Two Master of Science (MSc) candidates in the cognitive neurosciences program within the Department of Psychology at Queen’s University launched a study in May to investigate alcohol and cannabis use during the pandemic in their study demographic.
Michelle Blumberg and Lindsay Lo noticed that the current COVID-19 climate were having a noteworthy effect on day-to-day substance use patterns among young adults.
“The COVID-19 pandemic has drastically changed the ways in which we go about our day-to-day lives,” Blumberg told Kingstonist. “In just a short period of time, office and schoolwork became ‘work from home’, going to the gym became living room workouts and socializing became zoom sessions with friends and family.”
“As graduate students who are always looking for new research opportunities, we thought why not conduct a study to empirically investigate this,” she continued. “Therefore, at the beginning of May we began to design a survey study to investigate alcohol and cannabis use in young adults during the COVID-19 pandemic.”
The study consists of a series of short questionnaires regarding substance use patterns before and during the COVID-19 pandemic. Questions regarding socio-demographic and other important information will help classify the data collected. The survey takes approximately 15-20 minutes to complete and participants have the opportunity to provide their email address at the end to be entered in a draw to win 1 of 10 Amazon or Starbucks gift cards valued at $25 each.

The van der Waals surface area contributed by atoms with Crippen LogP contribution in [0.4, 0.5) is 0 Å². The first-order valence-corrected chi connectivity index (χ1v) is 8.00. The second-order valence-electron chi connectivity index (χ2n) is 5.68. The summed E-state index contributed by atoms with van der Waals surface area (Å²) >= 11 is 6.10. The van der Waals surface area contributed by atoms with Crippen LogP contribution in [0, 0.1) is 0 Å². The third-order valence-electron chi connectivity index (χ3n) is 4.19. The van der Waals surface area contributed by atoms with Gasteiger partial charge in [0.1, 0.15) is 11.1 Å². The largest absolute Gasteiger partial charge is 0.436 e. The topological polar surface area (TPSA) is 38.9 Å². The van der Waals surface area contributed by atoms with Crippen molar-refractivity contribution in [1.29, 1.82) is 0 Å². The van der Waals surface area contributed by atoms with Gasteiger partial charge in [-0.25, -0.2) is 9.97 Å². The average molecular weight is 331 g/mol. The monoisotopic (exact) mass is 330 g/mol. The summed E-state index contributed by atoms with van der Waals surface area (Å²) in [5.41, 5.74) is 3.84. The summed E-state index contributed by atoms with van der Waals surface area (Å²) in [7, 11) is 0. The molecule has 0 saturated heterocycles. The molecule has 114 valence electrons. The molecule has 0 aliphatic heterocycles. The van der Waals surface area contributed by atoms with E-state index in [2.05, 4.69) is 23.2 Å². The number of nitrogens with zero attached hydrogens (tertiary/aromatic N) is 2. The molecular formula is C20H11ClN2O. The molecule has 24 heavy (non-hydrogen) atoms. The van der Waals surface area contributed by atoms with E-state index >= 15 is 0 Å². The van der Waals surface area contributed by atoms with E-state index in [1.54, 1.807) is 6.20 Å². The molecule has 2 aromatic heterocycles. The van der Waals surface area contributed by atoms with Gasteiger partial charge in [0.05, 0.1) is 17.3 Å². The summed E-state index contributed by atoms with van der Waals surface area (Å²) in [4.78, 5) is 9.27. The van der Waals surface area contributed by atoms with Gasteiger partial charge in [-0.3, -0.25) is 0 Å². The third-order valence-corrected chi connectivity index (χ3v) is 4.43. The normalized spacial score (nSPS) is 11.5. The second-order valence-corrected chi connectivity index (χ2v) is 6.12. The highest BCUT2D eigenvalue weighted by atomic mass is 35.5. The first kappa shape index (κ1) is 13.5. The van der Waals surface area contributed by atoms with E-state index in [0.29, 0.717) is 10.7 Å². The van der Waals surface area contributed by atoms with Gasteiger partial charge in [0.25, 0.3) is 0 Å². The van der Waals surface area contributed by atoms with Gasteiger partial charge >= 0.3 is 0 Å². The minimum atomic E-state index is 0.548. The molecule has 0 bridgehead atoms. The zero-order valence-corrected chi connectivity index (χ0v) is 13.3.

Young adults between the ages of 19 and 30 who are interested in participating on this study can do so at this anonymous link: https://queensu.qualtrics.com/jfe/form/SV_6W3e6KPSb4083wF?fbclid=IwAR0AETiqUf5SSZAsdQeMU2h5m0LaIIHV9iBuSTMVB2wRTMKkqsE1SdXNpKA.
“We wanted to reach out through Kingstonist to reach a broader demographic,” Blumberg explained. “This is extremely important to us as our goal is to obtain an accurate picture of substance use among individuals between 19 and 30 years of age.”
“We hope that our study will allow us to gain a better understanding of the factors that are associated with substance use in young adults,” she continued. “In turn, we believe that this may help inform useful interventions for substance use in the near future.”